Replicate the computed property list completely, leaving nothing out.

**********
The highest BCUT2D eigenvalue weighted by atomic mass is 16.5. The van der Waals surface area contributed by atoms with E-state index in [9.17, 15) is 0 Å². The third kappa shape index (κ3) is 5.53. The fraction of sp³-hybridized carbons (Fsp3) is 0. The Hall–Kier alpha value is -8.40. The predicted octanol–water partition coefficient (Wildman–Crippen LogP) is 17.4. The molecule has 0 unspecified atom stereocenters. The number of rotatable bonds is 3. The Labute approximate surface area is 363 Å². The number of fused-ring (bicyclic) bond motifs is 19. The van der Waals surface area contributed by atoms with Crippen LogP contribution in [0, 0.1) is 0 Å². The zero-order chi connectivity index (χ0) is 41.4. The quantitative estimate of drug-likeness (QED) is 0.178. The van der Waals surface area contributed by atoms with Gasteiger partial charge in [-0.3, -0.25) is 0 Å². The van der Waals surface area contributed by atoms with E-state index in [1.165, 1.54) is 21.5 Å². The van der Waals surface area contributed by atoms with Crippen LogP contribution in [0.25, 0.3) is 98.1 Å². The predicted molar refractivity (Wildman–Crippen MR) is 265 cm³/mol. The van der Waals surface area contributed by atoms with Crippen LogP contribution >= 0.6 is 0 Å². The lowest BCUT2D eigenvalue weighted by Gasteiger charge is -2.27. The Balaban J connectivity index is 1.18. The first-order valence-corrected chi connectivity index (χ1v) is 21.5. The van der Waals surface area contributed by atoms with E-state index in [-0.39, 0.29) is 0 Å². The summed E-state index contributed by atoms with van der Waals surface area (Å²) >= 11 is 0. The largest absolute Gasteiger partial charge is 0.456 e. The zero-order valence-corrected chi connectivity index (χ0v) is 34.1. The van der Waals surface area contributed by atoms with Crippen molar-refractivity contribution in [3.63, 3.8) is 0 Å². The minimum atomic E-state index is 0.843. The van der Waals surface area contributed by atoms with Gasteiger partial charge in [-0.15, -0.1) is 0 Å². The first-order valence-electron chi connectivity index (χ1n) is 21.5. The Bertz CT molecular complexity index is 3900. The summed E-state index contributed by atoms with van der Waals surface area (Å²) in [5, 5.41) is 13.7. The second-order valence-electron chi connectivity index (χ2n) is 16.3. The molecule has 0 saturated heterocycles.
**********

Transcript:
The highest BCUT2D eigenvalue weighted by atomic mass is 16.5. The van der Waals surface area contributed by atoms with E-state index in [9.17, 15) is 0 Å². The third kappa shape index (κ3) is 5.53. The fraction of sp³-hybridized carbons (Fsp3) is 0. The Hall–Kier alpha value is -8.40. The predicted octanol–water partition coefficient (Wildman–Crippen LogP) is 17.4. The molecule has 0 unspecified atom stereocenters. The number of rotatable bonds is 3. The Labute approximate surface area is 363 Å². The number of fused-ring (bicyclic) bond motifs is 19. The van der Waals surface area contributed by atoms with Crippen LogP contribution in [0, 0.1) is 0 Å². The zero-order chi connectivity index (χ0) is 41.4. The quantitative estimate of drug-likeness (QED) is 0.178. The van der Waals surface area contributed by atoms with Gasteiger partial charge in [-0.3, -0.25) is 0 Å². The van der Waals surface area contributed by atoms with E-state index in [1.165, 1.54) is 21.5 Å². The van der Waals surface area contributed by atoms with Crippen LogP contribution in [0.25, 0.3) is 98.1 Å². The predicted molar refractivity (Wildman–Crippen MR) is 265 cm³/mol. The van der Waals surface area contributed by atoms with Crippen LogP contribution >= 0.6 is 0 Å². The lowest BCUT2D eigenvalue weighted by Gasteiger charge is -2.27. The Balaban J connectivity index is 1.18. The first-order valence-corrected chi connectivity index (χ1v) is 21.5. The van der Waals surface area contributed by atoms with E-state index in [-0.39, 0.29) is 0 Å². The summed E-state index contributed by atoms with van der Waals surface area (Å²) >= 11 is 0. The largest absolute Gasteiger partial charge is 0.456 e. The zero-order valence-corrected chi connectivity index (χ0v) is 34.1. The van der Waals surface area contributed by atoms with Crippen molar-refractivity contribution in [3.63, 3.8) is 0 Å². The minimum atomic E-state index is 0.843. The van der Waals surface area contributed by atoms with Gasteiger partial charge in [-0.15, -0.1) is 0 Å². The first-order valence-electron chi connectivity index (χ1n) is 21.5. The Bertz CT molecular complexity index is 3900. The summed E-state index contributed by atoms with van der Waals surface area (Å²) in [5, 5.41) is 13.7. The second-order valence-electron chi connectivity index (χ2n) is 16.3. The molecule has 0 saturated heterocycles.